«With my reviews I want to contribute to making literature greater»

«With my reviews I want to contribute to making literature greater»
«With my reviews I want to contribute to making literature greater»

José Ignacio García is getting into the good habit of approaching the capital of Burgos in recent months. In March, he arrived at Sala Polisón with his latest book of storiesThe memory of chrysanthemumsand last September he taught at the San Juan Public Library ‘The call of the books’a talk that has made him tour the entire community with a suitcase full of the best recent literature from Castilla y León.

Now what I longed for a peaceful end of autumn, clear and horizontal like a summer nap, has taken the road again to present his latest work, ’26 Tin Soldiers (Castilla Ediciones)’a volume that compiles some of his best literary reviews published in recent years on ABC Castilla y León and in La Nueva Crónica de León.

This Wednesday, in the Island PalaceGarcia He will talk to Burgos readers about books -those reviewed- and about his book starting at 7:30 p.m. in a presentation that has free entry until capacity is reached.

’26 tin soldiers’ is a kind of vademecum of recently published Spanish literature. García, in a white prescriber’s coat, prescribes in these pages the titles that he has most enjoyed recently through some very personal and recognizable texts. «In recent times, several people had told me that these texts deserved to be collected in a book. That in the press they are very ephemeral and can end up being lost… And there may be an interested public, even from the teaching field, who Thanks to this edition I have a catalog of almost ninety books very selected,” indicates the author.

«I start from the basis that to be a literary critic is to be tremendously unfair and that to a certain extent there is a lot of intuition and fortune… Every month, I do a maximum of four or five reviews, but about 200 books arrive at my house. I try to review what I like the most and I try to convey to people that passion that those titles awaken in me… With my reviews I want to contribute to making literature greater,” says García and emphasizes that “I am a completely independent critic“I don’t write at anyone’s dictation and that is something very important to me.”

In the prologue, Fernando Conde Parrado asserts that the reviews of José Ignacio García «They soon become reading desiresalthough without forgetting what they simply are: literary exercises about literature […] The good thing about a good literary critic is that it saves you many hours of useless reading.

One of the features that make José Ignacio García reviews special and unique is the literary style that infuses his textswith an evangelizing desire about good narrative, including personal anecdotes, reflections and events that border on the shape of a story. «Those criticisms that technically break down the books are of little interest to me. I prefer to create a story around that book that is suggestive enough to awaken the reader’s curiosity and interest in that work. People who have already read ’26 Tin Soldiers’ were expecting a boring, very analytical book… and suddenly they find another book of literature,” he points out and explains that The title of the work pays homage to the 26 types of printing by Gutenberg. “I think the written word made this world a little better,” she laughs.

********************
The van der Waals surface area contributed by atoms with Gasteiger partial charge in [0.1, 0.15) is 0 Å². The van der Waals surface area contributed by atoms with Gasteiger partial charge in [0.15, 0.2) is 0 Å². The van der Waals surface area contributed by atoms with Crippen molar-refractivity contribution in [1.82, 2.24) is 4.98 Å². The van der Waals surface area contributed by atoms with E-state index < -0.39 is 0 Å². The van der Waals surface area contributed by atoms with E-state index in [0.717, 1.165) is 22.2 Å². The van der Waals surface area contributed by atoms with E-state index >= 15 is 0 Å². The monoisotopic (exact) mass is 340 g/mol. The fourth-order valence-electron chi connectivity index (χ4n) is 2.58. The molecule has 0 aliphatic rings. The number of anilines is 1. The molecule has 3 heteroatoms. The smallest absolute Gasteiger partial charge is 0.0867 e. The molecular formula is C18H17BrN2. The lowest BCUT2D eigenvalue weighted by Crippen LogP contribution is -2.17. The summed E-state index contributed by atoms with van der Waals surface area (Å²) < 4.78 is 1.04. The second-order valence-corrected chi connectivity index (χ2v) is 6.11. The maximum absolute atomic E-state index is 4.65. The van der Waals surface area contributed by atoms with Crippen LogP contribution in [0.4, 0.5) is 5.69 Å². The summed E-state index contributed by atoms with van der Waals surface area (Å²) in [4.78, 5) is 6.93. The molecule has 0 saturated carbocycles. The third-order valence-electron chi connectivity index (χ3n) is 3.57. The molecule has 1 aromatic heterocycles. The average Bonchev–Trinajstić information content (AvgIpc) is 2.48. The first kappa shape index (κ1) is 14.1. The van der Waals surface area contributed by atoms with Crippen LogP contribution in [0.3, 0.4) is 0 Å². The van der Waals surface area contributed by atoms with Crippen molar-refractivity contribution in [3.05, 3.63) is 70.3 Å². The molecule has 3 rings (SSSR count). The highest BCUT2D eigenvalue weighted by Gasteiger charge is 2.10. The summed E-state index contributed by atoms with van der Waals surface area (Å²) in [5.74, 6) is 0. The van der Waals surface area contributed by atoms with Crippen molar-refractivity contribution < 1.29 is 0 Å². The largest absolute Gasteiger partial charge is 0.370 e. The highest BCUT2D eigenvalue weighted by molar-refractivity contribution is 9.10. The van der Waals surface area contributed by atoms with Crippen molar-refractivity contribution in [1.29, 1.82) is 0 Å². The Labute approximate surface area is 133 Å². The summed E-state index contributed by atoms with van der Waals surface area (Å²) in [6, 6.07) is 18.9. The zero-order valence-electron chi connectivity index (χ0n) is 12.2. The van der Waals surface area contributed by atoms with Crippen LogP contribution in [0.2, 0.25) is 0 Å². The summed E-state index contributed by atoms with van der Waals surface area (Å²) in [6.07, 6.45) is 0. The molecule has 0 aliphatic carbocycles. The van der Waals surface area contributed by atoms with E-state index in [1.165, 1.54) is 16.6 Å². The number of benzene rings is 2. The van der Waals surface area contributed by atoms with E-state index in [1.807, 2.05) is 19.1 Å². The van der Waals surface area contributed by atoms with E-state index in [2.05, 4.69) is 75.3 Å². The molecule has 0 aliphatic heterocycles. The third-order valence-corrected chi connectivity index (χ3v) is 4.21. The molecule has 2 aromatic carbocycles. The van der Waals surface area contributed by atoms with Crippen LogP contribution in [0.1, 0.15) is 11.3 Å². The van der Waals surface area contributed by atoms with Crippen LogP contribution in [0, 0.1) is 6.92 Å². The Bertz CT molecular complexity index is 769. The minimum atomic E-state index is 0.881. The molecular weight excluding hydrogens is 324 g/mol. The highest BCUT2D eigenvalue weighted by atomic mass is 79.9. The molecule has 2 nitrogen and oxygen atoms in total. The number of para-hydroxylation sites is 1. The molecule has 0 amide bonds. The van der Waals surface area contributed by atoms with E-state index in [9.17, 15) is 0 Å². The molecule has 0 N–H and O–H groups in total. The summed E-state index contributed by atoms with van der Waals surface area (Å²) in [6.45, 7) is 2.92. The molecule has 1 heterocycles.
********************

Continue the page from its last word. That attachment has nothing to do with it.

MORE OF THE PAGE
Burgos authors

The authors with the most reviews in García’s book are the Cadiz writer Antonio Tocornal and the man from Burgos, living in Segovia, José Antonio Abella, with three reviews each. «Abella’s thing is impressivehas published in the last three years three wonderful books – ‘That sea we never saw’, ‘Agnus diaboli’ and ‘The heart of the cyclops’ -, works of great quality.

Other writers from Burgos who appear in ’26 Tin Soldiers’ are Pedro Ojeda (‘The metaphor of the blackbird’), Jesus Carazo (‘The temptation’), Óscar Esquivias and Miguel Navia (‘Someone wakes up at midnight’) and Leandro Perez (‘The last night of Libertad Guerra’). García also wants to highlight other narrators who are the present and the future of the letters of Castilla y León: the Leonese Noemí Sabugal and Pablo Andrés Escapa and the people of Valladolid Mar Sancho and Jesús Salviejo.

’26 Tin Soldiers’ opens and closes with reviews of works by two very important authors in the career of José Ignacio García: the Zamorano Tomas Sanchez Santiago and the berciano Antonio Pereira. «They are two of the figures of my personal devotional and my references. To some extent, it is a tribute to them… Tomás was my teacher in life and Antonio my teacher before he died,” he concludes.

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